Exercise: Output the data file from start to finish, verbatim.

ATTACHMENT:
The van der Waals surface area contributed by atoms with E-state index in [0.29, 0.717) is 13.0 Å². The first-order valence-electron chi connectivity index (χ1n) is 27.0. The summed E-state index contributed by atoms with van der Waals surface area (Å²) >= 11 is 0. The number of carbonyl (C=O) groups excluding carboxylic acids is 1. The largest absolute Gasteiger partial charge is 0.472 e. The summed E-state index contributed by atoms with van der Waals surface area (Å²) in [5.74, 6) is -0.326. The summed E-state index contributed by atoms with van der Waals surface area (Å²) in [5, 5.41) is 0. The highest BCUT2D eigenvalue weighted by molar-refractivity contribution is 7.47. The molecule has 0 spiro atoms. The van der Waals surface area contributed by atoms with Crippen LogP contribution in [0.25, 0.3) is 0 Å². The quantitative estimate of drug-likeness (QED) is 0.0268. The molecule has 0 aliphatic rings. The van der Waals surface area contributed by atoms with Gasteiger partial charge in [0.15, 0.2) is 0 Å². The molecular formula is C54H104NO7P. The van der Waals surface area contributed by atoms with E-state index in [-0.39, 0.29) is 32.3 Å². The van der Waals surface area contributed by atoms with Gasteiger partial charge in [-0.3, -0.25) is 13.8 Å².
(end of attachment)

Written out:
The van der Waals surface area contributed by atoms with E-state index in [0.29, 0.717) is 13.0 Å². The first-order valence-electron chi connectivity index (χ1n) is 27.0. The summed E-state index contributed by atoms with van der Waals surface area (Å²) >= 11 is 0. The number of carbonyl (C=O) groups excluding carboxylic acids is 1. The largest absolute Gasteiger partial charge is 0.472 e. The summed E-state index contributed by atoms with van der Waals surface area (Å²) in [5.74, 6) is -0.326. The summed E-state index contributed by atoms with van der Waals surface area (Å²) in [5, 5.41) is 0. The highest BCUT2D eigenvalue weighted by molar-refractivity contribution is 7.47. The molecule has 0 spiro atoms. The van der Waals surface area contributed by atoms with Crippen LogP contribution in [0.25, 0.3) is 0 Å². The quantitative estimate of drug-likeness (QED) is 0.0268. The molecule has 0 aliphatic rings. The van der Waals surface area contributed by atoms with Gasteiger partial charge in [0.15, 0.2) is 0 Å². The molecular formula is C54H104NO7P. The van der Waals surface area contributed by atoms with E-state index in [-0.39, 0.29) is 32.3 Å². The van der Waals surface area contributed by atoms with Gasteiger partial charge in [-0.3, -0.25) is 13.8 Å².